Don't wait until Web 3.0 to become unique

While browsing some of the self proclaimed “progressive” websites, I can’t help but notice it’s almost like walking through a house of mirrors – very few, if any unqiue qualities that make a company, product or service “really stand out”. This is partly due to a shift in how we consume information (via RSS). It’s easy to grab a ready made blog and start in (heck I’ve done it myself), but at what cost?

Have we forgotten about the Purple Cow already? If so I recommend a trip down memory lane to the website of Seth Godin.

We’re so blinded by the Hype of Web 2.0 that we seem willing to trade in our identity for a better user interface. I mean Web 2.0 is all about creating a better user experience right?

If we continue down this current path, we’re creating an even worse experience because while things “look” exactly the same – they are completely different. Imagine a can of Coke, but with Black Orange Crush inside.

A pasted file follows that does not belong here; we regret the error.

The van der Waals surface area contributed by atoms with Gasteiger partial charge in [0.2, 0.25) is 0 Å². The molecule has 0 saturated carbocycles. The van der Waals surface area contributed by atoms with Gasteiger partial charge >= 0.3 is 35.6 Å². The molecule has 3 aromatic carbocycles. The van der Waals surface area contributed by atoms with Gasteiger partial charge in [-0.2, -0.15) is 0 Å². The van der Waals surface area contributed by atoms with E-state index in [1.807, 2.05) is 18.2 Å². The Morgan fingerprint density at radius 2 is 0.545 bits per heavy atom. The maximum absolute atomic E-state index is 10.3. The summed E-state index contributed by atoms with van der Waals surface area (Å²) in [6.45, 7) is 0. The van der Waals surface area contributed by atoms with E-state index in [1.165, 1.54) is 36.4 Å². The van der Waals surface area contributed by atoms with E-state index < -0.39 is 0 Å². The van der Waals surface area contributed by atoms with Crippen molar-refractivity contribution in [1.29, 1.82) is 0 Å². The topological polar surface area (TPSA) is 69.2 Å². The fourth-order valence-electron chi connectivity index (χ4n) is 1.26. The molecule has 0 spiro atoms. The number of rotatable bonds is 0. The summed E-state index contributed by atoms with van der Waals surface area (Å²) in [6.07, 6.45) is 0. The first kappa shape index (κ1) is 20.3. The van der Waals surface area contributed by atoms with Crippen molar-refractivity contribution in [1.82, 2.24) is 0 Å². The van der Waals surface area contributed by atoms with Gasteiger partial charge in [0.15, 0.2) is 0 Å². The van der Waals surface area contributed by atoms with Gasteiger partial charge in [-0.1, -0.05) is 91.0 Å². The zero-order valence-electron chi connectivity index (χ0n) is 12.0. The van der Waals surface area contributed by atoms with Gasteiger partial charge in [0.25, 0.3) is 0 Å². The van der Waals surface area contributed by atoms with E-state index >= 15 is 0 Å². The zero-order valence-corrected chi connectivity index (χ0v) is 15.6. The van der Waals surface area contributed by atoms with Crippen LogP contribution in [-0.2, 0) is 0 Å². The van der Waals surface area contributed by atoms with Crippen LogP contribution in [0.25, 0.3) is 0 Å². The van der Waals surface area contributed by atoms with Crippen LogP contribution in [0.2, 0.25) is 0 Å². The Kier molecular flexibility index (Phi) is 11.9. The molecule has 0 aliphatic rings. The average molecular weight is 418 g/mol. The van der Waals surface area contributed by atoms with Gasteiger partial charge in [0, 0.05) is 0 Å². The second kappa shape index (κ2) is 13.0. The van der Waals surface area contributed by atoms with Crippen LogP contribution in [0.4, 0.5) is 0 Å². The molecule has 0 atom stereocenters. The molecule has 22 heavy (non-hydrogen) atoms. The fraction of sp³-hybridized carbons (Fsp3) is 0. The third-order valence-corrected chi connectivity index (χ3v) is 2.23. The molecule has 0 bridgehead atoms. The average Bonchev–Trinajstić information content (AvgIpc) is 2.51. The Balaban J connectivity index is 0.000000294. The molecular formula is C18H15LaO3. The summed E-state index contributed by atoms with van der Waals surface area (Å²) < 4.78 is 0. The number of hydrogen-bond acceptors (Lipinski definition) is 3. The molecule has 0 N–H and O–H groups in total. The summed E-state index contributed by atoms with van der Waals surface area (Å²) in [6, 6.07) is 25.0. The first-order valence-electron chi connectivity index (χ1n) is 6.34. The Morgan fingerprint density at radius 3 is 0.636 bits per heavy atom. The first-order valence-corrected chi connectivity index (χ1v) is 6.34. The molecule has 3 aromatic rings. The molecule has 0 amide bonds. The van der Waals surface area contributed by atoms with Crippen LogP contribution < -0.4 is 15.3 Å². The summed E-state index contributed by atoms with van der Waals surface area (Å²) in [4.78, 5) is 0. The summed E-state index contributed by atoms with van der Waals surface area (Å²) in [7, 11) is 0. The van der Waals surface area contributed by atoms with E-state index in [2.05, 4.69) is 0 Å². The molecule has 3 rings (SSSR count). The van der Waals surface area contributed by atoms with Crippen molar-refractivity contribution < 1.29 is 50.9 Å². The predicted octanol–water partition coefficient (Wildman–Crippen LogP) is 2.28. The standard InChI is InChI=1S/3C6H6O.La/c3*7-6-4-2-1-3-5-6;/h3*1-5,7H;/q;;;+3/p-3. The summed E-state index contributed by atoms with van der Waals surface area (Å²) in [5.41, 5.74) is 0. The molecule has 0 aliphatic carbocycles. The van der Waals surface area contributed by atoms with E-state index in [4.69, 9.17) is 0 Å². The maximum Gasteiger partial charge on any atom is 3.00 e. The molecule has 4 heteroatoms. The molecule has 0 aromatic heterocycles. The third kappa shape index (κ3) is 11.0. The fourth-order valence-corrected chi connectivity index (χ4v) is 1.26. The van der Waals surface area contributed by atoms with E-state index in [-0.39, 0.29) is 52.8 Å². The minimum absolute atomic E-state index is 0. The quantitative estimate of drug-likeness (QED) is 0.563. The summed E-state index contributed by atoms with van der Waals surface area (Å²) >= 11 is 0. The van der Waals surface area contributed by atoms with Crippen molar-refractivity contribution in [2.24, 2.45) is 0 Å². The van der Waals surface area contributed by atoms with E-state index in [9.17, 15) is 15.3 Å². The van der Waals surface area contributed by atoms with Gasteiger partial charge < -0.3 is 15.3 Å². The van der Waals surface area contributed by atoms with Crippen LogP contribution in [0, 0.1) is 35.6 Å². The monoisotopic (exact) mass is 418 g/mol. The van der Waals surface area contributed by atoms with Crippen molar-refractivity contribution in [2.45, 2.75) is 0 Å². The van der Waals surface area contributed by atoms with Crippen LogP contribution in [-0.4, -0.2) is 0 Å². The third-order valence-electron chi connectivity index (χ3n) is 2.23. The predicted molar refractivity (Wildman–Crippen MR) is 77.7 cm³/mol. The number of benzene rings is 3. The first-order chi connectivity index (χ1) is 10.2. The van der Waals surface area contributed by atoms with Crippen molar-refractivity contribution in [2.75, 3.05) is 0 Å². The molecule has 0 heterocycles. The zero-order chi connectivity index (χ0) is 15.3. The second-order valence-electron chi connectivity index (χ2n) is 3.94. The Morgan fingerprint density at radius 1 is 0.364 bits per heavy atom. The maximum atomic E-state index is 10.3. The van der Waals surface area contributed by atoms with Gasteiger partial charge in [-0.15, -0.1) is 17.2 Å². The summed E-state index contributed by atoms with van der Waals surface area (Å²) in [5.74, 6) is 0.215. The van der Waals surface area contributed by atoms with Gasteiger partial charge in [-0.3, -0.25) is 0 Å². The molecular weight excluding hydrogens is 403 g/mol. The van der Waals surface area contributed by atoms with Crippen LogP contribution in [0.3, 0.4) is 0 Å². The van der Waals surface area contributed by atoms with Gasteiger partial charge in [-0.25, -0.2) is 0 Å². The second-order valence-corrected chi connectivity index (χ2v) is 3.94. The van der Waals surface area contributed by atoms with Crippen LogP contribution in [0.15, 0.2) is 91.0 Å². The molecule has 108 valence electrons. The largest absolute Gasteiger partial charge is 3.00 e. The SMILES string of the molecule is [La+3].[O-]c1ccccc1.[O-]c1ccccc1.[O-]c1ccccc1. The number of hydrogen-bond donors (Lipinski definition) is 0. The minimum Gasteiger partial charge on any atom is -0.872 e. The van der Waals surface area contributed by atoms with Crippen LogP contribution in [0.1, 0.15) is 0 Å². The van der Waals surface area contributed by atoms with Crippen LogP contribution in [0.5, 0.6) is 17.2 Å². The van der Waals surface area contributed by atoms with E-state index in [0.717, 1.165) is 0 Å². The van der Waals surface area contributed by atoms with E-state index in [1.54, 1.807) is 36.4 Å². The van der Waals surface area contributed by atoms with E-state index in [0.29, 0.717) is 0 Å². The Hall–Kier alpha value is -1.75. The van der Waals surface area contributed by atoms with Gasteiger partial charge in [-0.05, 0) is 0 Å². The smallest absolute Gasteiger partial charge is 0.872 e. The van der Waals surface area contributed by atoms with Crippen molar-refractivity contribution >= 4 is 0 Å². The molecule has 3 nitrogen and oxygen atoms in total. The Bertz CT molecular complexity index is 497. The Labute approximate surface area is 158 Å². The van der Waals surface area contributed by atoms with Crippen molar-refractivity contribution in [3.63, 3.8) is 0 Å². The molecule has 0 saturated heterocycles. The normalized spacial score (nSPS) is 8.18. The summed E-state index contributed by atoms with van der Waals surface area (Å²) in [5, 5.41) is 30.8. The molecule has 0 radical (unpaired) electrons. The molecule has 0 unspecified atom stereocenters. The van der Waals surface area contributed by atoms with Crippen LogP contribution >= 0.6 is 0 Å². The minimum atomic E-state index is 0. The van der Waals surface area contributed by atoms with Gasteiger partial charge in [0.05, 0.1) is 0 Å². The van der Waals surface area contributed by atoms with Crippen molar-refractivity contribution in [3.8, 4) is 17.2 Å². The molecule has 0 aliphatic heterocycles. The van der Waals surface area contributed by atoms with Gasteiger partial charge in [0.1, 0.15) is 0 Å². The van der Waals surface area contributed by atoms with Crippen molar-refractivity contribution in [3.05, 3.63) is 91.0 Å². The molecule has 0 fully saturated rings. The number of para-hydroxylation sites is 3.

Don’t be fooled, creating a better online experience isn’t really as hard as it seems, just follow some simple rules:

  • Usable and Relevant Content - The more specific and refined your content is, the better chances it will easily fit on to your page, and the higher the odds are your viewers will both be able to find it, and actually read and understand it.
  • Usable and Accessible User Interface – The easier your website is to use, the more people it is available to and the faster your users can find what they want so they can get the heck out of there, the better. Remember, time is very valuable.
  • Plan for (and show) change - Let’s face it, it’s not Web 2.0 that will answer your problems, it’s planning for Web 3.0, 4.0 and beyond. Keep your site and products constantly updated. The moment you go stale is the moment people stop paying attention.
  • Be Unique – Don’t be afraid to stand out, especially if you’ve done all the above properly.

Don’t forget to pay attention to the leading experts of visual presentation, usability, web standards, marketing, design and development, people like Jeffrey Zeldman, Guy Kawasaki, Seth Godin and Jakob Nielsen. Take what they say seriously and as experience but not gospel. Apply a little common sense with a little experience and you should be just fine.

If you are nodding your head in agreement but simply do not have the time, resources or energy to see this through don’t worry. You can always hire me to do it for you.

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